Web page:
Davis says he intends to return to the ring in December and called out Jose Pedraza for the matchup.
Richard Torrez Jr. Rips Through The Competition
U.S. Olympic silver medal heavyweight standout Richard Torrez Jr. of Tulare, California (7-0, 7 KOs) made it into the second round, dispatching Tyrrell Anthony Herndon of San Antonio (21-4, 14 KOs) at 1:26 with a straight left followed by a right hook. Herndon beat the count, but when Torrez Jr. swarmed him, Herndon turned his back for an in-the-ring “no mas.”
Torrez Jr. has impressive movement, footwork, and handspeed. He comes at his opponents like an angry swarm of hornets. He's a small, throwback-sized heavyweight, so if he's going to be competitive with the big super heavyweights, speed and pressure will serve him well.
Vianello Gets Pasts Harper
Guido Vianello of Italy (11-1-1, 9 KOs) went the eight-round distance in an uninspiring fight with the infamous Curtis Harper of Clarksville, Tennessee (14-10, 9 KOs). Scorecards read 80-72 and 79-73 for Vianello.
Gio Marquez Impressive in TKO Win
Houston native Giovanni Marquez of Houston (7-0, 5 KOs) made a step up and made an impression with a clinical performance highlighted by surgical power punching, dropping Donte Strayhorn of Dallas (12-4-1, 4 KOs) twice before the referee called off the fight at 2:47 of the second round.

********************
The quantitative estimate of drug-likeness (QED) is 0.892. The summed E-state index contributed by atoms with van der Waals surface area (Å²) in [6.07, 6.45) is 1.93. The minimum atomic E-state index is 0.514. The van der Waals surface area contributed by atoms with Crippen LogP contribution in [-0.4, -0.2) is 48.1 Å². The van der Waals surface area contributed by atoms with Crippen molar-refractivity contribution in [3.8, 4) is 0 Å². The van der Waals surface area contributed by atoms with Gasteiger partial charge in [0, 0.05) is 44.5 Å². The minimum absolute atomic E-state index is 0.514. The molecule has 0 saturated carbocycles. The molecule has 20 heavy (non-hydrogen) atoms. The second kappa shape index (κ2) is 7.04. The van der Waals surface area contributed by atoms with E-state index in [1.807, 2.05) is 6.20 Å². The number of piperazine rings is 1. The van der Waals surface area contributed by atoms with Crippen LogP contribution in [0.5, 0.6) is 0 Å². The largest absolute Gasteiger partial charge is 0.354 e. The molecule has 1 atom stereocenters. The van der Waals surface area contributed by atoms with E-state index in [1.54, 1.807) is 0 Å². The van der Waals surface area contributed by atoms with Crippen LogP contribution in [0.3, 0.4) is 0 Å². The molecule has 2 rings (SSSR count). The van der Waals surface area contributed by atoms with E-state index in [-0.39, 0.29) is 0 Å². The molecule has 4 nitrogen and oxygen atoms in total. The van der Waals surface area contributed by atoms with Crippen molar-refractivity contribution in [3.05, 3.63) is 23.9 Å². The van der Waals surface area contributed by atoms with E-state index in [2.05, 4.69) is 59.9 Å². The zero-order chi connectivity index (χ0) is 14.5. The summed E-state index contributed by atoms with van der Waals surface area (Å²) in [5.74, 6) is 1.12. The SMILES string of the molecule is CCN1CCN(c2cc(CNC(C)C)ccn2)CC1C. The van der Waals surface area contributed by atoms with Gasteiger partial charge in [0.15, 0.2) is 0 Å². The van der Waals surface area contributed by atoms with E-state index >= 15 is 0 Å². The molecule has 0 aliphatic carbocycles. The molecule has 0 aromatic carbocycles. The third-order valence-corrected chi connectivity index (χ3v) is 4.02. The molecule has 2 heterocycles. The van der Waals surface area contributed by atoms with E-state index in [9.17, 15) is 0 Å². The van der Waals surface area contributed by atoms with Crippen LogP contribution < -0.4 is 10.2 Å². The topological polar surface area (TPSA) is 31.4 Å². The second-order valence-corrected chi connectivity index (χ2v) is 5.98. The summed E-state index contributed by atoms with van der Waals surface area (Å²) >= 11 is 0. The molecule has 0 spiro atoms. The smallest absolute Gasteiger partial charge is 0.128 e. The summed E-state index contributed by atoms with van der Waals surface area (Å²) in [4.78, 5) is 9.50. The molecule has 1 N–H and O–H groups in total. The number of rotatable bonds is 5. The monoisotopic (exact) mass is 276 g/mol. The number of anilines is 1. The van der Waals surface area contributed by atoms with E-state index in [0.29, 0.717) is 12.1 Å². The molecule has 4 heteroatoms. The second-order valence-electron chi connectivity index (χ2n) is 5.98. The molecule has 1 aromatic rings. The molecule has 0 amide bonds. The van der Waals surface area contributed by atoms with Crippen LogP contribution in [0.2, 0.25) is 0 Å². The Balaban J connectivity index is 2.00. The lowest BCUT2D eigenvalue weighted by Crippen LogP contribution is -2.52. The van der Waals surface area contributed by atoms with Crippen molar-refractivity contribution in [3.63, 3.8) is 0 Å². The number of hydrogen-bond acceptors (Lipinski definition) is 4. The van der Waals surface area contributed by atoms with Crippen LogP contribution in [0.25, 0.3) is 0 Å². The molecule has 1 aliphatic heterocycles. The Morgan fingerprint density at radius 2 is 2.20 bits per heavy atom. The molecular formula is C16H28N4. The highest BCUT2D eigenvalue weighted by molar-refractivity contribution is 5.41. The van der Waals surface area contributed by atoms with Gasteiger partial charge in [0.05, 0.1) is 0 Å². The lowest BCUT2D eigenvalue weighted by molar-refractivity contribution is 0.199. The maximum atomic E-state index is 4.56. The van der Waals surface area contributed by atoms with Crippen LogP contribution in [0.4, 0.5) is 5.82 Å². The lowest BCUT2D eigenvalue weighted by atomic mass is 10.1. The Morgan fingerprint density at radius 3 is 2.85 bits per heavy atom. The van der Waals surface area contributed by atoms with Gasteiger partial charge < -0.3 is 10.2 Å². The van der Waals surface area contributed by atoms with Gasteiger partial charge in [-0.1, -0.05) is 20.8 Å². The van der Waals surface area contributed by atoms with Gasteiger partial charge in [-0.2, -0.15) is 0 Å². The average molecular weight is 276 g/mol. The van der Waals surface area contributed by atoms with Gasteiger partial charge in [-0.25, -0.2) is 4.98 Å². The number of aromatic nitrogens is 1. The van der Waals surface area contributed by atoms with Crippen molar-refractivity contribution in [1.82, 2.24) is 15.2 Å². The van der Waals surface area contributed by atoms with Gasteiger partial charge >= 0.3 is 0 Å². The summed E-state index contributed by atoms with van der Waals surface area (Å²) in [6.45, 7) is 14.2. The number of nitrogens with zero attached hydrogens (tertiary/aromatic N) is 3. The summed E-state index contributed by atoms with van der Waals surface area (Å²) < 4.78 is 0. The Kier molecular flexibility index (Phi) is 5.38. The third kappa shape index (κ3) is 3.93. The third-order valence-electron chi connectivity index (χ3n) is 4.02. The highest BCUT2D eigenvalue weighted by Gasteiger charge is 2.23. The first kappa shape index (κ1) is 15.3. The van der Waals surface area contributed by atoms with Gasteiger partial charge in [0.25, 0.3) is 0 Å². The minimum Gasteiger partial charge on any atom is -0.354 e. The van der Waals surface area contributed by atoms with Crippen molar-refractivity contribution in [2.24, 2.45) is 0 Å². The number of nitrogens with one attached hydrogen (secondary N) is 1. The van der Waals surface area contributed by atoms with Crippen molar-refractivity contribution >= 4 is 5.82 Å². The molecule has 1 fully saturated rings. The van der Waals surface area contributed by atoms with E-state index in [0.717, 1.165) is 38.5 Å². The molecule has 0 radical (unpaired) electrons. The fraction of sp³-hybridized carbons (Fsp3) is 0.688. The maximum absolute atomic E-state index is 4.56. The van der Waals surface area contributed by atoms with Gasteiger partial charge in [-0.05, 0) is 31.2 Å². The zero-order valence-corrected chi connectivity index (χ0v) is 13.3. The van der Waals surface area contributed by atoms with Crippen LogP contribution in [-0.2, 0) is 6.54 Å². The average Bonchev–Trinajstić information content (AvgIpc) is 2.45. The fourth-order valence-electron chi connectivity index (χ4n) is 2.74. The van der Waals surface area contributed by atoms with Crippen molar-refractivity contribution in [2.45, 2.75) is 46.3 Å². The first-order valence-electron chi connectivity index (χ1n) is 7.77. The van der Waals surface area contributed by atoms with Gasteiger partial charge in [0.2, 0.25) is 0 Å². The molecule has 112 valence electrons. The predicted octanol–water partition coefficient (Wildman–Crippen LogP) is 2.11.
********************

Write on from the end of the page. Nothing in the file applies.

The junior welterweight prospect Marquez, trained by his father Raul, the former junior middleweight champion and Showtime Boxing commentator, shows steady growth. He controls and cuts off the ring nicely and delivered a hard left hook on Strayhorn for the first knockdown and another seconds later. Strayhorn got to his feet, but as Marquez moved in, referee Alejandro Leon had seen enough.
Duke Ragan Gets Narrow SD Victory in Ring Return
U.S. Olympic silver medalist Duke Ragan of Cincinnati (9-0, 1 KOs) had a rough year, but perhaps he turned things around with a narrow split decision win in a featherweight fight against Jose Perez of Oak Hills, California (11-2-2, 5 KOs).
Ragan returned to the ring after struggling with health issues and his father's death. He shook off his ring rust but got caught with a left hook by Perez in the fifth round, the first knockdown of Ragan’s career. Ragan got up on shaky feet but made it out of the round and collected himself to finish the fight. Scores were 76-75 twice for Ragan and 76-75 for Perez. The crowd booed, believing Perez had done enough to win.
Junior welterweight prospect Kelvin Davis of Cincinnati (9-0, 6 KOs), Keyshawn's older brother, went the eight-round distance for a decision win against Narciso Carmona of Sevilla, Spain (11-1-1, 6 KOs).
Undercard Results: Successful Debut for Zokirov, Garcia Wins, Galindo and Bravo Draw
Alan Garcia of Ulysses, Kansas (10-0, 8 KOs) got the shutout in a six-round junior lightweight bout against Nelson Hampton of McAllen, Texas (10-8, 6 KOs). Garcia is trained by Gloria Alvarado of Costa Rica, who trains flyweight champion, Yokasta Valle.
Humberto Galindo of Tijuana (15-3-1, 11 KOs) and Oscar Bravo of Santiago, Chile (25-14, 11 KOs) fought an action-packed eight rounds to a majority draw.
Heavyweight Jakhongir Zokirov of Uzbekistan (1-0, 1 KO) made a successful pro debut against Guillermo Del Rio of Monterrey, Mexico (4-5-1, 2 KOs). Zokirov joins several Uzbek fighters in the Indio camp of trainer Joel Diaz. 6-foot-8 Zokirov towered over the awkward Del Rio and eventually battered him to a third-round TKO.